A series of tests were performed on several different sizes and shapes of conduits to determine their aerosol output or "throughput". The first shapes of nasal conduits that were tested were three hydrometer bulbs or "eyedropper" conduits. A small, medium and large "eyedropper" shape were tested. A hole was cut in the large end of each of the eyedroppers. The small, medium and large bulbs had lengths, maximum outer diameters and outlet opening diameters of 21/16, 213/16, 31/4; 113/16, 23/8, 29/16; 1/2, 1/2, 5/8 inches respectively. The small conduit had a volume of about forty-one (41) milliliters, the medium approximately ninety-five (95) milliliters, and the large about one-hundred-twenty (120) milliliters.
A second conduit configuration was generally spherical (69 ml) and had an overall length of about 25/8 inches, an orifice outlet diameter of about 11/16 inches, a maximum outer diameter of about 23/16 inches, and a volume of about sixty-nine (69) milliliters.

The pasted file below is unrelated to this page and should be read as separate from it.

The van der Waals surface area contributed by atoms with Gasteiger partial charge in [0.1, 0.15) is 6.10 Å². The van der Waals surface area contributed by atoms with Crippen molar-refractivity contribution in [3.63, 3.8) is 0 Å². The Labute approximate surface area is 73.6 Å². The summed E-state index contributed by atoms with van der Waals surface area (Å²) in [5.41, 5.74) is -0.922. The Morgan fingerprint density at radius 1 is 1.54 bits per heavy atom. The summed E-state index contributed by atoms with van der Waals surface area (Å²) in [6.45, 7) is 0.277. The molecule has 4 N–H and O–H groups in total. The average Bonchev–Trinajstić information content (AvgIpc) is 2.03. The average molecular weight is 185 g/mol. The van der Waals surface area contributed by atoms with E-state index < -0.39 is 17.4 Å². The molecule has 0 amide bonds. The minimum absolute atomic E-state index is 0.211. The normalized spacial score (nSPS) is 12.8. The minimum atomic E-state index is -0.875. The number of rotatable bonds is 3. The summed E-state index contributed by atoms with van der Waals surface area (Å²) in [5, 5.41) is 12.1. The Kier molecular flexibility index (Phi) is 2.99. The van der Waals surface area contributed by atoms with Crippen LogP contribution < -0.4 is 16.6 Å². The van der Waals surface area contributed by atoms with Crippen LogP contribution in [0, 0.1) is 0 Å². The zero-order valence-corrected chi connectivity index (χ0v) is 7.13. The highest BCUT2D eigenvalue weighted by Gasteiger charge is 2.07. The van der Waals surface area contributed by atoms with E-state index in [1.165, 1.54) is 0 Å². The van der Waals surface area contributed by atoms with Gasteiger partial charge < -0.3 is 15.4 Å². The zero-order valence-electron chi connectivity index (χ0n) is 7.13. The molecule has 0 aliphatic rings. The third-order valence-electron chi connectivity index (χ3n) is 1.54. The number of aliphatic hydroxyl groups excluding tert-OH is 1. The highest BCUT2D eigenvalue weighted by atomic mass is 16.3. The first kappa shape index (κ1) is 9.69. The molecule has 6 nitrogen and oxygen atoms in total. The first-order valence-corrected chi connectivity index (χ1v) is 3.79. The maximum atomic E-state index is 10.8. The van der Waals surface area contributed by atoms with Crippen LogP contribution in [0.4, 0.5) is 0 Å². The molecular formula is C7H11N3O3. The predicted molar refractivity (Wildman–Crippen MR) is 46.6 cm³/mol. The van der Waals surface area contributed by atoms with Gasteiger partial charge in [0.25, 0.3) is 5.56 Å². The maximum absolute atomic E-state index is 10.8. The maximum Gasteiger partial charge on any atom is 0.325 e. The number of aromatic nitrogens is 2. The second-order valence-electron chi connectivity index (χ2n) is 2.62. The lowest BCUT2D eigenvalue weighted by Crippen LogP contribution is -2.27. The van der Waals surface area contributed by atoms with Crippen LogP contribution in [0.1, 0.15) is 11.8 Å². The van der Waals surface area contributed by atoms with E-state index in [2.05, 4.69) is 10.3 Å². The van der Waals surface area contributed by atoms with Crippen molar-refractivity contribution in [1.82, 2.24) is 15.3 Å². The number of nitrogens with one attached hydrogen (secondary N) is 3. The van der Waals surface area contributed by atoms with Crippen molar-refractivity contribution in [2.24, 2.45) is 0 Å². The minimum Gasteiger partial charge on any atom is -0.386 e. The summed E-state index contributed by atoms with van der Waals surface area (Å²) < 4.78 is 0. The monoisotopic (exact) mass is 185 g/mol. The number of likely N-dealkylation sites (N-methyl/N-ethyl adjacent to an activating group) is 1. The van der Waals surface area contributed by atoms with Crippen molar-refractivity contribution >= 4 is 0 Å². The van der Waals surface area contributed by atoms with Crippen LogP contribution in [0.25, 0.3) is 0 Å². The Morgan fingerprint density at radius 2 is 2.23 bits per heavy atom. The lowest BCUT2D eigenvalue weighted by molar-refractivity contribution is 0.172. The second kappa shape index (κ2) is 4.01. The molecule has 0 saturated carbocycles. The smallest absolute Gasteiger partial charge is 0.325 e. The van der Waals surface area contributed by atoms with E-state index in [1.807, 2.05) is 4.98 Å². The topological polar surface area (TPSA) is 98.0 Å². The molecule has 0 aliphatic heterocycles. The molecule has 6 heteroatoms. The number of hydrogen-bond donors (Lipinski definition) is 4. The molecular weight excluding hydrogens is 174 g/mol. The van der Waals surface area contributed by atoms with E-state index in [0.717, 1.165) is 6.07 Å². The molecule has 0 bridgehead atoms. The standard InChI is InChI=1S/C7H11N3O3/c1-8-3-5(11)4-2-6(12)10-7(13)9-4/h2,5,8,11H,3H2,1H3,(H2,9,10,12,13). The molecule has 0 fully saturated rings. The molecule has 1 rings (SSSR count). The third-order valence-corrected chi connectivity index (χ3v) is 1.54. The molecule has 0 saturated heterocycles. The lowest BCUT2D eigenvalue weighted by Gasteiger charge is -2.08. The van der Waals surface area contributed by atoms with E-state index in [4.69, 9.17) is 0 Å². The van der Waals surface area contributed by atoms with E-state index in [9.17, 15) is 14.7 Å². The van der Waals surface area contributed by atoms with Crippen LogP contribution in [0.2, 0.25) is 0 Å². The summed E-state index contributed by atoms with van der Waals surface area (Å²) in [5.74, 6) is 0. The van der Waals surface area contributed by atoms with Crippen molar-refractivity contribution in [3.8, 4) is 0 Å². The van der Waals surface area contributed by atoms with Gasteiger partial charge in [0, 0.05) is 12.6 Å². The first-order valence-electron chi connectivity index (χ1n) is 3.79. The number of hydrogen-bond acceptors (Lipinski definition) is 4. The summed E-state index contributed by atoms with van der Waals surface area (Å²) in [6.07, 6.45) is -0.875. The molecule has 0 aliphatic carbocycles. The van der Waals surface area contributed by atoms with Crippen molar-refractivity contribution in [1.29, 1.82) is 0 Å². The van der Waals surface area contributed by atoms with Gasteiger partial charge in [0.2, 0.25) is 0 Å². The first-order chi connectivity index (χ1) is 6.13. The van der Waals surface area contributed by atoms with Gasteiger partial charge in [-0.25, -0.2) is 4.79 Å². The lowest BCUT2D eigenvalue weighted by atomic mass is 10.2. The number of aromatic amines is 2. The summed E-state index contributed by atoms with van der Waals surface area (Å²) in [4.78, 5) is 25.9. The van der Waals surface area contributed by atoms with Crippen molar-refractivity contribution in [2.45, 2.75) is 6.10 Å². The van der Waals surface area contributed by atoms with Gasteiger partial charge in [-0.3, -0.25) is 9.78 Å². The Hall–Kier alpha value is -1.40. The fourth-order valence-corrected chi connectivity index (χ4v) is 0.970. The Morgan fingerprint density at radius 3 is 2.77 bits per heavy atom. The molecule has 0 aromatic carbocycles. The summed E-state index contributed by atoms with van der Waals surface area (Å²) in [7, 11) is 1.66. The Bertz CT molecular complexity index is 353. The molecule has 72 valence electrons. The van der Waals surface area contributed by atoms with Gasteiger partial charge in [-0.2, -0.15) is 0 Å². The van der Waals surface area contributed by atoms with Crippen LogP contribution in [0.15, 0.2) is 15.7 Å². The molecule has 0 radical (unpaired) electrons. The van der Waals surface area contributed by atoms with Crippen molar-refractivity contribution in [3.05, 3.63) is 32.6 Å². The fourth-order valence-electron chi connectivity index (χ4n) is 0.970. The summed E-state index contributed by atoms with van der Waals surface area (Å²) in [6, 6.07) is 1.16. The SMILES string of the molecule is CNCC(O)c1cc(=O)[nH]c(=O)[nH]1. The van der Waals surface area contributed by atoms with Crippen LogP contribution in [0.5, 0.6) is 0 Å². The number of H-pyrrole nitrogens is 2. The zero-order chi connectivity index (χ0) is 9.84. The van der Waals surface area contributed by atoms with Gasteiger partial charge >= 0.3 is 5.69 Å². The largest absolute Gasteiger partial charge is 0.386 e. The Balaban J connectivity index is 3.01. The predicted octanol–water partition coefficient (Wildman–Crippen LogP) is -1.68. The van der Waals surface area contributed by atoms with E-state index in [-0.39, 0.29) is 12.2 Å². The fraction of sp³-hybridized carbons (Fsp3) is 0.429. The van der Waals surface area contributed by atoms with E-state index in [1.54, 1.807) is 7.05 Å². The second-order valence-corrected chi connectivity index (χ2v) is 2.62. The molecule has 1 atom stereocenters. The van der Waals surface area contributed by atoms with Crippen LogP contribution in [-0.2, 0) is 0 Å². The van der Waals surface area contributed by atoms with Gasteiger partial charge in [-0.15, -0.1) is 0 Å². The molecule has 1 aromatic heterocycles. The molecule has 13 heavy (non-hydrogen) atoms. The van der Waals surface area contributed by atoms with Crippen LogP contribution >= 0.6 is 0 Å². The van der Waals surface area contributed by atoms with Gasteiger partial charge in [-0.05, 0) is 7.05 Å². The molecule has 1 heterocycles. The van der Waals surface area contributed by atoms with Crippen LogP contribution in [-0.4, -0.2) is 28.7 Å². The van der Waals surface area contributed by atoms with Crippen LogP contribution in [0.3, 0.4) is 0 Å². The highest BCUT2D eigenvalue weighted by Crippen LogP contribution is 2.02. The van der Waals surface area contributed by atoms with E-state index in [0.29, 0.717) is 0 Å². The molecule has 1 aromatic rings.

An aerosol generating device similar to the device shown in FIG. 1-3 was utilized. The aerosol generating device utilized a Maxair™ canister with a 50 microliter valve. Four actuations of 200 micrograms delivery per actuation were utilized. Airflow at 50 LPM was drawn through the actuator-conduit with four actuations of the aerosol canister occurring during each test. A total of three tests were performed for each configuration of the conduits and the results were based on the average of these three tests.
FIG. 8 is a bar graph illustration of the results of these tests. The large conduit allowed 98% of the predicted aerosol output to pass through. As conduit size decreased, aerosol output likewise decreased (medium 76% and small 65%). The spherical shaped nasal conduit allowed 71% of the predicted output to pass through.